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2nd New York
2nd New York Cavalry Soldier
Roster - Annual Report of the Adjutant General of the State of New York For the Year
1893, Volume 1 View the Entire Book
|Second New York Cavalry. Cols., J. Mansfield Davies, Judson
Kilpatrick, Henry E. Davies, Jr., Otto Harhaus, Walter C. Hull, Alanson M. Randol; Lieut.
-Cols., Judson Kilpatrick, Henry E. Davies, Jr., Otto Harhaus, Edwin M. Cook, Mortimer B.
Birdseye; Majs., Henry E. Davies, Jr., Edwin F. Cook, Henry Grinton, Alfred N. Duffie,
William H. Mallory, John E. Naylor, Walter Clark Hull, Otto Harhaus, Samuel McIrwin,
Mortimer B. Birdseye, Joseph O'Keefe, William R. Mattison, John F. L. V. Danesi, Enos B.
Parsons, Andrew S. Glover, William B. Shafer. This regiment was organized at Scarsdale in
the summer of 1861 by Col. J. Mansfield Davies, under authority granted him by the war
department on July 25. It was called the "Harris light cavalry," in honor of the
Hon. Ira Harris, of Albany, then U. S. senator. It was mustered into the U. S. service
from Aug. 9 to Oct. 8, 1861, for three years, being designated the 7th regiment of cavalry
in the service of the United States, but when it was turned over to the state it was
numbered the 2nd N. Y. volunteer cavalry. The 2nd was finely officered and became one of
the most famous of the New York cavalry regiments. It was one of the three hundred
fighting regiments mentioned by Col. Fox in his "Regimental Losses in the Civil
War," and ranks eighth in the list of mounted regiments which lost the most men
killed and fatally wounded in action during the war. Col. Hull was killed at Cedar creek,
and Maj. O'Keefe met his death during the final campaign in 1865. The several companies of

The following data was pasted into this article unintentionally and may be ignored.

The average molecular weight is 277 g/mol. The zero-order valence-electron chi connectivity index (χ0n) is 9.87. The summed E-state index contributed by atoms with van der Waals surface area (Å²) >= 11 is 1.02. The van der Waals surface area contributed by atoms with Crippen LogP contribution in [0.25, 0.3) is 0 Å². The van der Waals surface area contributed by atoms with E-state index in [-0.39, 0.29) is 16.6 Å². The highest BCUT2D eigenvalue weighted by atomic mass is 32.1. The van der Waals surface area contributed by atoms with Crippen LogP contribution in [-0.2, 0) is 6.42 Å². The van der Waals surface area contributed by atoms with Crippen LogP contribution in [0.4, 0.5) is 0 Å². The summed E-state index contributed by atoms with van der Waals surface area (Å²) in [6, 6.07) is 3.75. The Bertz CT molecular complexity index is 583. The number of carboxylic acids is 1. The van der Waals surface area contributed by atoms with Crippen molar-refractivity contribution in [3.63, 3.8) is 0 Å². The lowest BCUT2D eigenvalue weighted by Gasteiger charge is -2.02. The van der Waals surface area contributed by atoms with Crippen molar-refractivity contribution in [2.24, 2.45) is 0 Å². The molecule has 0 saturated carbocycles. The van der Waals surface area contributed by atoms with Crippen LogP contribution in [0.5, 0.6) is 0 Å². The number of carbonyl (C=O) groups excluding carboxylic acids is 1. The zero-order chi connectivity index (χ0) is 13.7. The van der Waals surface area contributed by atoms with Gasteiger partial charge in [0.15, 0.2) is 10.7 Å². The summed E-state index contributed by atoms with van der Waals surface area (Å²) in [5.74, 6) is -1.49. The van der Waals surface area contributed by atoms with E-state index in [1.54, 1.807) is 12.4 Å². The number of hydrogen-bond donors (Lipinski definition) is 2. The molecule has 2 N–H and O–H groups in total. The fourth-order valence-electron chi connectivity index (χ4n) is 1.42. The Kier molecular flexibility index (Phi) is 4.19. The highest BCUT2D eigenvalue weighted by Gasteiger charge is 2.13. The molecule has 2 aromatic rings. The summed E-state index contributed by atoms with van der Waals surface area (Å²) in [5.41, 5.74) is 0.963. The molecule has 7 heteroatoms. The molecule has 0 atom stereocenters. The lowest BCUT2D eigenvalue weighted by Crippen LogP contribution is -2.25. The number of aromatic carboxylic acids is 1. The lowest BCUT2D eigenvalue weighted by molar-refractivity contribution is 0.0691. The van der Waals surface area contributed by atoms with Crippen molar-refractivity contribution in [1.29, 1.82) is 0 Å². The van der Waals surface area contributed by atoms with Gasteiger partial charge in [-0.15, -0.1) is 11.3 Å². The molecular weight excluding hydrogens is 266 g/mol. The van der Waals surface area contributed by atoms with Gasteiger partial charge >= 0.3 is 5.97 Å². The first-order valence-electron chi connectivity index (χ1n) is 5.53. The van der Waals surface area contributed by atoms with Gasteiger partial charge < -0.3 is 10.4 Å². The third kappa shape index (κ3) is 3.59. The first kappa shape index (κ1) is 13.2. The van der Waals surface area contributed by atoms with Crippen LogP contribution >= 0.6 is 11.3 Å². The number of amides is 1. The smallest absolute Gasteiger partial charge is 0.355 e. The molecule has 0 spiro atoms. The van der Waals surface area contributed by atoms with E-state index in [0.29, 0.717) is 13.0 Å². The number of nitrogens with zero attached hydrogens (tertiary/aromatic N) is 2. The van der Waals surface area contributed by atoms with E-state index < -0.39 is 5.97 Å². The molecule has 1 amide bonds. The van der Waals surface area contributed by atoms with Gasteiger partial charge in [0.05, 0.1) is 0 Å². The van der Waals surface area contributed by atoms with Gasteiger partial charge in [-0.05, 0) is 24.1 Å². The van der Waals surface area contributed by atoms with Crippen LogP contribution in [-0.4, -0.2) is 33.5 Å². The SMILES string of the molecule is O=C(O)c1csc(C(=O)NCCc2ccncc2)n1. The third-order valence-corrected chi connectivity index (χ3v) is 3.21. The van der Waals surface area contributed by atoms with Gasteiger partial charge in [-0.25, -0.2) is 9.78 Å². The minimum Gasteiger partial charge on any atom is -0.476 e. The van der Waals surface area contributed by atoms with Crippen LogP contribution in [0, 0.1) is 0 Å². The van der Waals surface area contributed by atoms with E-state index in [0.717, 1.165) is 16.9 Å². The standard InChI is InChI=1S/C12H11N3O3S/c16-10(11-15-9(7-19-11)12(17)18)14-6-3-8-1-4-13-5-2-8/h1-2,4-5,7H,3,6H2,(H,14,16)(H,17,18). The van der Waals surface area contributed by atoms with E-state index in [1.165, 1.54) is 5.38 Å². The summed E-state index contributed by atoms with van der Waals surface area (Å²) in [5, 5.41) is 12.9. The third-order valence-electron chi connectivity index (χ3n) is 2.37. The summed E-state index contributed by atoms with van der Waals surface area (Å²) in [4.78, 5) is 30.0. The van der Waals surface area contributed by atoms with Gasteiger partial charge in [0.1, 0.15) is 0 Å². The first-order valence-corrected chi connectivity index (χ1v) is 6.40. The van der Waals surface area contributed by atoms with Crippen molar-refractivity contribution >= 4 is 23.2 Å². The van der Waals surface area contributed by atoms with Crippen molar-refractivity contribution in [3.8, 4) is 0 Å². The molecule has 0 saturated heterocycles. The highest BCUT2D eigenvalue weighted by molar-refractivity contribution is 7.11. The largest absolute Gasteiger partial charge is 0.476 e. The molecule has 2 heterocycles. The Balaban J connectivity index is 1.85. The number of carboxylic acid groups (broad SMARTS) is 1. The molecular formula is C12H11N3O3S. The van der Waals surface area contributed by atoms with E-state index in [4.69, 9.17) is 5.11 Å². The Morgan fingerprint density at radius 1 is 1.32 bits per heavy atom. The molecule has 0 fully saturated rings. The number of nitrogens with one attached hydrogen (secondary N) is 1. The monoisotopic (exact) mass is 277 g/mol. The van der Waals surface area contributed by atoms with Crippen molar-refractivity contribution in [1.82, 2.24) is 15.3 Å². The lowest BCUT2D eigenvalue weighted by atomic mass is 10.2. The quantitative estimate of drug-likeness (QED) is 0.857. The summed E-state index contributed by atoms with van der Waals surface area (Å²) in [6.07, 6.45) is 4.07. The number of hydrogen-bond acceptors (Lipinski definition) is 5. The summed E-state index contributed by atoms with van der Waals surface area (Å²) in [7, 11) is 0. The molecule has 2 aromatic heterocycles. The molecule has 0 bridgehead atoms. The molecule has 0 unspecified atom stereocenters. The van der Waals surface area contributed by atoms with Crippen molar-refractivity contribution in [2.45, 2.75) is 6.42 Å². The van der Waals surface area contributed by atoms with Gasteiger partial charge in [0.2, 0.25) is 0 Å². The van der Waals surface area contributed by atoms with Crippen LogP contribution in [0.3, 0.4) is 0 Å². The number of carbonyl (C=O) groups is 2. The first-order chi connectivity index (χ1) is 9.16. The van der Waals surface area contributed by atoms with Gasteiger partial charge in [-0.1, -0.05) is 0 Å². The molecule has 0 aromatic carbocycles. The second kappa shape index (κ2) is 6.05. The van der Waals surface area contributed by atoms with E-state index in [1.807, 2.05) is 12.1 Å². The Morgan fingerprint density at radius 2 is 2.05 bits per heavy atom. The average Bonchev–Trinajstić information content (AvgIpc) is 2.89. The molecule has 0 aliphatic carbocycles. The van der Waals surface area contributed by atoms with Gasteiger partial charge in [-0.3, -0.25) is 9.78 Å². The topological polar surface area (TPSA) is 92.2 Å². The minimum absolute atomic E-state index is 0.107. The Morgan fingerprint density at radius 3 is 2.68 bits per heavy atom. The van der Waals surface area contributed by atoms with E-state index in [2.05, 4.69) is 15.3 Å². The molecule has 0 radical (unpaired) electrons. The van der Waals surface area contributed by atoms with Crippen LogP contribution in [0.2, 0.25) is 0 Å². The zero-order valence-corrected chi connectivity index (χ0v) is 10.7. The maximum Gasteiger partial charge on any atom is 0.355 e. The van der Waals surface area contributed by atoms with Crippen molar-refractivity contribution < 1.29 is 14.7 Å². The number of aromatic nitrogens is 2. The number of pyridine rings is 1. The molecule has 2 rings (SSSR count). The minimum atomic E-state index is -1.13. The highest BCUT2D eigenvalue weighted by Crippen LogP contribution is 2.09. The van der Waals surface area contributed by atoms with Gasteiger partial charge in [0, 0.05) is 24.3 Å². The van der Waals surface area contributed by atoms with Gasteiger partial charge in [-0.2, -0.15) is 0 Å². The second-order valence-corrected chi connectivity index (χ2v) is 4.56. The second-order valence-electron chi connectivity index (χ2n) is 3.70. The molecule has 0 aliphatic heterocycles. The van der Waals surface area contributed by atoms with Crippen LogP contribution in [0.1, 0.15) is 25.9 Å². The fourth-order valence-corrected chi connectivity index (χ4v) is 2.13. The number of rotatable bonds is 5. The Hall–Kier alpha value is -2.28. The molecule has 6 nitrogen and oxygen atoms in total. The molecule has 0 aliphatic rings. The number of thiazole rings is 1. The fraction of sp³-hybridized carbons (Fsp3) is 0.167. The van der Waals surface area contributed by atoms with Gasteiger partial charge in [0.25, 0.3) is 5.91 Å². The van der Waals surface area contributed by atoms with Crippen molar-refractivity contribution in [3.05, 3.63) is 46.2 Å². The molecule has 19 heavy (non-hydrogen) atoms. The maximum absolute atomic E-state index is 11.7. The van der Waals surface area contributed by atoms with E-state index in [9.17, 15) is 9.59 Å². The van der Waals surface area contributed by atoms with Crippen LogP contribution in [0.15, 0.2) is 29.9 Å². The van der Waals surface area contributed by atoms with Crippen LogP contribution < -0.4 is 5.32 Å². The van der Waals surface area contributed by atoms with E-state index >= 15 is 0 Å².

the 2nd were recruited from New York city, Long island, Rensselaer and Washington
counties, with two from Hartford, Conn., three from Indiana, and one (partly) from
Pennsylvania and New Jersey. The eight companies raised in 1864, were recruited
principally from Cortland and Onondaga counties and were enlisted for one year only. The
term of service of the original members expired in Sept., 1864, and these were mustered
out and returned home, except about 350 who remained in the field, composed of recruits
and reenlisted veterans. They were consolidated into a battalion of four companies. A, B,
C and D, and the eight companies raised in 1864 were united with the battalion, raising it
again to a full regiment. The regiment left the state in Sept. and Oct., 1861, and
originally served with McDowell's division, Army of the Potomac. While on Pope's campaign
in Aug., 1862, the 2nd lost 11 killed, 19 wounded and 45 captured or missing, a total of
83. It again suffered heavily in June, 1863, while serving with the 2nd brigade, 2nd
cavalry division (Gregg's), Army of the Potomac at Beverly ford, where its casualties were
39 killed, wounded and missing. In the cavalry action at Aldie, Va., the same month, it
lost 50 in killed, wounded and missing; at Liberty mills in September, its casualties were
87 killed, wounded and missing, and at Buckland mills, in October it met with a loss of 59
killed, wounded and missing. As a part of Wilson's division, afterwards Custer's, it saw
much hard service in 1863-64; it participated in Kilpatrick's daring raid in March, 1864,
within the defenses of Richmond, when the regiment approached within a mile and a half of
the city. Maj. Cook was captured at this time and put in irons. The regiment again lost
heavily during Wilson's raid to the South Side and Danville rail-roads in June, 1864, when
its casualties amounted to 47 killed, wounded and missing. The 2nd served with the cavalry
in the Army of the Shenandoah from Oct., 1864, to March, 1865, and with the Army of the
Potomac during the final campaign up to the surrender of Lee at Appomattox. The regiment
was mustered out June 23, 1865, at Alexandria, Va. Three of its six colonels rose to high
rank for conspicuous gallantry. Col. Kilpatrick became a bvt. major-general; Col. Henry E.
Davies. Jr., rose to be a major-general, and Col. Randol was appointed bvt.
brigadier-general. Six members of the regiment were awarded medals of honor by Congress,
viz.: Lieut. James H. Gribben, Sergt. Ivers S. Calkins, Corps. Irvin C. Payne and John F.
Benjamin, and Pvts. William I. Brewer and Frank Miller. The total enrollment of the
regiment was 2,528, of whom 9 officers and 112 men were killed and died of wounds; 2
officers and 234 men died of disease, accidents, in prison, etc.; 20 officers and 226 were
wounded and recovered; and 14 officers and 545 men were reported missing. The regiment
served almost entirely in Virginia and Maryland and took part in about 175 battles and
skirmishes. It was a credit to the state which sent it forth, and few regiments in the
service displayed more conspicuous gallantry and efficiency.
Regimental history taken from "The Union Army" by Federal Publishing
Company, 1908 - Volume 2